Part 135 | Air Tours, Skydiving Flights May Change Parts 

FAR Regulations (10)

Proposed Part 135 Rules Could Affect Air Tours and Skydiving 

Trying to make a living in aviation is hard enough these days without the government throwing curve balls at you. It’s already a challenge to make everything come together to run a profitable business in general aviation. Finding and training qualified crew members, anticipating weather issues and maintenance is a lot as a Part 91 operation. But mandating all sightseeing, air tour, and skydiving operations to become Part 135 may hurt many of these Part 91 operations. 

If this new Senate Bill is enacted, it will directly affect many pilots. The change comes as part of the FAA Reauthorization Act that has already been passed by the Commerce Committee this month and would require all nonstop sightseeing and skydiving flights to be operated under Part 135 rules. Most of these companies have been flying using the same letter of authorization that the museum has been using and getting along just fine. 

Apparently, many aviation groups agree and are urging the leaders of the House Transportation and Infrastructure Committee (and its Aviation Subcommittee) to remove these provisions from the final version of the Bill. The groups are concerned that passing the legislation as it is written will “have significant and insurmountable direct impacts on thousands of small general aviation businesses and the airports at which they operate”. Without question, this Bill would negatively impact countless numbers of hard-working Americans who are trying their best to make a living doing what they love. 

Part 91 and 135 Operations 

Aviation regulations like parts 91 and 135 are complex and require professional interpretation. Here’s a general overview of the types of flights that can be performed by U.S. aircraft under Part 91 and Part 135 regulations. 

Part 91 

  • Non-Commercial Flights: These include private, corporate, and business flights. The operations are more flexible and offer more freedom to general aviation operators in how they want to operate. 
  • Visual Flight Rules (VFR): VFR flights are permitted under Part 91, provided that the pilot adheres to the specific weather conditions and other requirements outlined in the regulations. 
  • Instrument Flight Rules (IFR): IFR flights are also allowed under Part 91, subject to specific requirements regarding weather conditions, pilot qualifications, and equipment on the aircraft.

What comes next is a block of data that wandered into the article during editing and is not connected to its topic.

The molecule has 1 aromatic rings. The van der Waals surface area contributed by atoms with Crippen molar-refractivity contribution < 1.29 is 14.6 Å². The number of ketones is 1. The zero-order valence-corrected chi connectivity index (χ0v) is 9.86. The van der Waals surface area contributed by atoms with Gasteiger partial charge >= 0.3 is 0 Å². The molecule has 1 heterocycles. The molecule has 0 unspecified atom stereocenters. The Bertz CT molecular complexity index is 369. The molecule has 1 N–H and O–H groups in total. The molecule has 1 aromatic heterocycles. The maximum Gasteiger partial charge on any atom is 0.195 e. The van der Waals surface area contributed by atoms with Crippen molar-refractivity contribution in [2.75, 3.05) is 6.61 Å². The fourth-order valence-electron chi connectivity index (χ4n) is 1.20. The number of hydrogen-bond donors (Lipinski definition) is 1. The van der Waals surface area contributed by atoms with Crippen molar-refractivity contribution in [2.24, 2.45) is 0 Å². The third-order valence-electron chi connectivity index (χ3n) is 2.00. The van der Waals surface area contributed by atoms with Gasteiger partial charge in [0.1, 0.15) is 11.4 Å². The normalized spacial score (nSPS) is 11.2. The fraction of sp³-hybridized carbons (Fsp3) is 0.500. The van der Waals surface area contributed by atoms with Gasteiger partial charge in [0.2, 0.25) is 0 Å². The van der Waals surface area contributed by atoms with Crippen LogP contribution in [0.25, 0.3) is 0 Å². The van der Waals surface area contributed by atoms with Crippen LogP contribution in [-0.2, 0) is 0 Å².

• International Flights: Flights between Mexico or Canada and the United States can be conducted under Part 91. 

Part 135 

  • Commercial Flights: These include unscheduled air transportation such as charter flights and air taxi services. 
  • Commuter Operations: Part 135 also covers scheduled commuter operations with aircraft seating 9 passengers or less, and with a payload capacity of 7,500 pounds or less. 
  • VFR and IFR Flights: Both VFR and IFR flights are allowed under Part 135, subject to specific requirements outlined in the regulations. 

As discussed with the implementation of the new bill, specifics of what is allowed under each part can vary and depend on a variety of factors, including but not limited to the type of aircraft, the qualifications of the crew, and the nature of the operation. For the most accurate information, it’s always best to refer directly to the Federal Aviation Regulations or consult with a knowledgeable aviation professional. 

Obtaining and maintaining a Part 135 Certificate is hugely expensive and full of regulatory pitfalls, more than the average small-time operator could likely survive. Not to mention the effect that this change would have on the FAA and its already overburdened employees. Adding thousands of new businesses to inspectors who are barely able to handle their current responsibilities would shake the very foundation of the FAA, compromising the reason that they exist in the first place- to keep aviation safe. 

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